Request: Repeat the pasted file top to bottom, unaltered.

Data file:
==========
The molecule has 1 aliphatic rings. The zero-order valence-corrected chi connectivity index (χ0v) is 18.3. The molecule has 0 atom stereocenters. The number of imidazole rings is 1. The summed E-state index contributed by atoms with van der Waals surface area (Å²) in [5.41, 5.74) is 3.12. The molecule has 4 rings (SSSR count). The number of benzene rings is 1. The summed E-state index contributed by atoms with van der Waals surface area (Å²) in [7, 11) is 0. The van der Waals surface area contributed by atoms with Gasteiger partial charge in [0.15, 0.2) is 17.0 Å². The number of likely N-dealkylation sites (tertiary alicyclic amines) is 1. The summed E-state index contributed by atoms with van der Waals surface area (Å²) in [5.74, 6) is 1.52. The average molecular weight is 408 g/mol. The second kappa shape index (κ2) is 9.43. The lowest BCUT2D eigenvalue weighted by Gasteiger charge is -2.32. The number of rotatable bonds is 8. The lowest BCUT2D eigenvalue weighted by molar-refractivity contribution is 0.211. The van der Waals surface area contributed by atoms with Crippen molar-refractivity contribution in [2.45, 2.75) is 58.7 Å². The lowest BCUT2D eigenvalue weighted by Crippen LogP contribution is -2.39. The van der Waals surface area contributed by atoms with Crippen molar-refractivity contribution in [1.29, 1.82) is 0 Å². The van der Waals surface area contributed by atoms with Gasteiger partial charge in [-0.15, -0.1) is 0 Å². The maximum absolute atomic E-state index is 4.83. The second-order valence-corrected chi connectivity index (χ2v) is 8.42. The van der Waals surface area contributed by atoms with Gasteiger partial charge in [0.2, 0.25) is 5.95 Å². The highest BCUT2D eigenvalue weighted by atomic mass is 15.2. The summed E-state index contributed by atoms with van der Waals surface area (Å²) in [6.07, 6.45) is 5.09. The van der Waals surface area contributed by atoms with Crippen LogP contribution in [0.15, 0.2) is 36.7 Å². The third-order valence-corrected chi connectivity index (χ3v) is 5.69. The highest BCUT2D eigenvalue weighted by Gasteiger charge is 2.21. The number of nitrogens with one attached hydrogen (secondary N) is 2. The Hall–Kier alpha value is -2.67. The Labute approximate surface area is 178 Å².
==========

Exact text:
The molecule has 1 aliphatic rings. The zero-order valence-corrected chi connectivity index (χ0v) is 18.3. The molecule has 0 atom stereocenters. The number of imidazole rings is 1. The summed E-state index contributed by atoms with van der Waals surface area (Å²) in [5.41, 5.74) is 3.12. The molecule has 4 rings (SSSR count). The number of benzene rings is 1. The summed E-state index contributed by atoms with van der Waals surface area (Å²) in [7, 11) is 0. The van der Waals surface area contributed by atoms with Gasteiger partial charge in [0.15, 0.2) is 17.0 Å². The number of likely N-dealkylation sites (tertiary alicyclic amines) is 1. The summed E-state index contributed by atoms with van der Waals surface area (Å²) in [5.74, 6) is 1.52. The average molecular weight is 408 g/mol. The second kappa shape index (κ2) is 9.43. The lowest BCUT2D eigenvalue weighted by Gasteiger charge is -2.32. The number of rotatable bonds is 8. The lowest BCUT2D eigenvalue weighted by molar-refractivity contribution is 0.211. The van der Waals surface area contributed by atoms with Crippen molar-refractivity contribution in [2.45, 2.75) is 58.7 Å². The lowest BCUT2D eigenvalue weighted by Crippen LogP contribution is -2.39. The van der Waals surface area contributed by atoms with Crippen molar-refractivity contribution in [1.29, 1.82) is 0 Å². The van der Waals surface area contributed by atoms with Gasteiger partial charge in [-0.15, -0.1) is 0 Å². The maximum absolute atomic E-state index is 4.83. The second-order valence-corrected chi connectivity index (χ2v) is 8.42. The van der Waals surface area contributed by atoms with Gasteiger partial charge in [0.2, 0.25) is 5.95 Å². The highest BCUT2D eigenvalue weighted by atomic mass is 15.2. The summed E-state index contributed by atoms with van der Waals surface area (Å²) in [6.07, 6.45) is 5.09. The van der Waals surface area contributed by atoms with Crippen LogP contribution in [0.15, 0.2) is 36.7 Å². The third-order valence-corrected chi connectivity index (χ3v) is 5.69. The highest BCUT2D eigenvalue weighted by Gasteiger charge is 2.21. The number of nitrogens with one attached hydrogen (secondary N) is 2. The Hall–Kier alpha value is -2.67. The Labute approximate surface area is 178 Å².